I ran across a reference to Diane Ackerman’s A Natural History of the Senses twice in the space of a couple of days last month. First in Austin Kleon’s blog (do you read it? If you don’t, gift yourself the time to do so) and then in a second place — which I promptly forgot to write down.
I might not pay attention to everything, but nudges like that set me off on a search, sure, once again, that this is a clue order. Or clean closets.
Barely beyond the title page, I stopped reading, charmed by a word that made sense, and yet I’d never used:
1. to submerge; engulf. 2. to overcome utterly; overwhelm
Negative connotations drag at the more conventional, contemporary overwhelm. But Ackerman, in describing Helen Keller’s finely attuned senses of smell, taste and touch, said:
She wrote at length about the whelm of life’s aromas, tastes, touches, feelings, which she explored with the voluptuousness of a courtesan. Despite her handicaps, she was more robustly alive than many people of her generation.
I choose whelm as a guide word, a talisman on this blog journey. Time to give myself permission to find the things that make me feel curious and alive. And dive deep.
Most of the long drive home Tuesday was under skies of brilliant blue. All that changed about 90 miles from our front door when the clouds lowered and threatened. The unyielding sign we were back in the winter space, I suppose.
Once home we faced the up-and-down, in-and-out monotony of unloading the cars, stowing the vacation gear, sorting the clean and dirty laundry. All the things we performed with fresh enthusiasm three weeks ago were mundane, weary actions.
In my office space, I surveyed the room. Never neat enough, never cleared enough. (A reflection of self-talk? Maybe.) Mainly it reflects hoarded dreams and hopes and color. All the times I was sure I found the magic key to life falling into place.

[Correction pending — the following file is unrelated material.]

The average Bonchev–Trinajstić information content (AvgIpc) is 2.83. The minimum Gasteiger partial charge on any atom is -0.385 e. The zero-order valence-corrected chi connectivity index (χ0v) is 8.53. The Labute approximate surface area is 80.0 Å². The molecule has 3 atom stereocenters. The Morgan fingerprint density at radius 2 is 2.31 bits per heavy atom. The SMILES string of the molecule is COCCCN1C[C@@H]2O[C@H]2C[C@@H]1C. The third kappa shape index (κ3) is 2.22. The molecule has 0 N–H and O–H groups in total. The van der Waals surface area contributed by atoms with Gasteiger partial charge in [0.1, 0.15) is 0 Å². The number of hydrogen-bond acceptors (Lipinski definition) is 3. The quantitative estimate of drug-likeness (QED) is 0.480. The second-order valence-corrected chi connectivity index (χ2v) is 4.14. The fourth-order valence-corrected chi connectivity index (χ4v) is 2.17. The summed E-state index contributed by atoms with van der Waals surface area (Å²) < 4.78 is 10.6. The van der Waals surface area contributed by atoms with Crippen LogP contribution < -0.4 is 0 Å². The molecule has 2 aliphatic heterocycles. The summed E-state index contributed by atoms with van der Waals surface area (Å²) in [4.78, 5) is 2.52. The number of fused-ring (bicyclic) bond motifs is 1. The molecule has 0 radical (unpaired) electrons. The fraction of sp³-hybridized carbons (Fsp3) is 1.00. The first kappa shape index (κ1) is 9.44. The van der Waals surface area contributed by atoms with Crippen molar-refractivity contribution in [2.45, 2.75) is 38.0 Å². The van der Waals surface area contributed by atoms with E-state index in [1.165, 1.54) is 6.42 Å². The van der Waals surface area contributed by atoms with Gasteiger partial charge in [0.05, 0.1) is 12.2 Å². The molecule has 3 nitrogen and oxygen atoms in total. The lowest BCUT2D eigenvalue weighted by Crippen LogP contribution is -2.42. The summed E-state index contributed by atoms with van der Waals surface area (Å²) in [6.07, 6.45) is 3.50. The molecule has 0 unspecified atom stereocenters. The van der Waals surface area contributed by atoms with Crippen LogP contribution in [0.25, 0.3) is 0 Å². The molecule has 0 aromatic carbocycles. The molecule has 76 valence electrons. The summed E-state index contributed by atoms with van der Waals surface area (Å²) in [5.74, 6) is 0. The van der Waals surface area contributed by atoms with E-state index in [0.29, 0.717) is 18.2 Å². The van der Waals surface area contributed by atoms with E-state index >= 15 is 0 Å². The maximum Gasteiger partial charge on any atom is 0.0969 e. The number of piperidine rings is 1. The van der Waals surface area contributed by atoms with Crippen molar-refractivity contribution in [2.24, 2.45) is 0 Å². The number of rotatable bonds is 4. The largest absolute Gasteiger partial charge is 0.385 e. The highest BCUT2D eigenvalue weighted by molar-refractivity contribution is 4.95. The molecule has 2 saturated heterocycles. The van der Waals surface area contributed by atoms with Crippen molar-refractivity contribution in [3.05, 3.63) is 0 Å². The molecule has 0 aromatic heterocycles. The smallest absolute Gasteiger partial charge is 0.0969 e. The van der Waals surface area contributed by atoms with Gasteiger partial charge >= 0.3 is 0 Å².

Front and center were the bags. The pretty, utilitarian and spacious totes in which I pack up everything I may “need” when away from this space. This hidey-hole.
A quick inventory of the bags showed I never really unpack. Stowed inside are the items I was sure I needed in Ireland in April, in New York in June, for surgery days (how would I exactly see a notebook on eye surgery day?) in August and for the beach. Items that silently accused me of not living up to their potential.
A longer look revealed things I’ve never truly unpacked since moving here four years ago. Pictures waiting to find space on the wall lean against bookshelves. Candles waiting for a light line shelves and drawers. I see piles of the notebooks I knew — just knew — would magically compel me to sit down and fill them in artistic, poetic ways. Tote bags full of things I could forget once they were in a closet, out of sight.
That is the key: I tend to pack up memories of places in totes behind closed closet doors. My personal survival mode for moving over the years was to firmly shut the door on memories, looking ahead to the next steps instead of mourning the things left behind. Is that a reason for never truly unpacking? Because once I do, the chances of moving again are greater?
I don’t even look look back at photos of places because I refuse to give way to yearning to be back there.
I unpacked one tote and found three books I planned to read, and didn’t. Two yarn projects I planned to knit or crochet and didn’t. Six notebooks to match the mood of writing for a given day. In retrospect, I get having several lip colors in a bag for mood/dress, but six notebooks? Who exactly am I kidding?
That ready, willing fool waiting to be kidded on the universal level is, apparently, me.
Looking around the space I felt tired instead of embraced. How much do I have to shift the things already here to accommodate the things I brought back? (Fortunately, those things this time were small, specific and already well used.) How much still needs to be shifted from moves and trips and sudden, magpie-drawn-by-the-shiny need? Maybe I should have written NEED which is how the magpie brain works.
I wrote the other day that re-opening myself to posting here meant I need to show up. To tell the story in small bits of narrative. Clearing, cleaning this office space is now part of the whole narrative. Peeling back the thoughts and putting them in this space is important for a clear head. Parsing the tote bags, unpacking the boxes is important for an open heart.
For both, I need to take it in small consistent steps.
So I’ll start without the clearest of plans except to show up.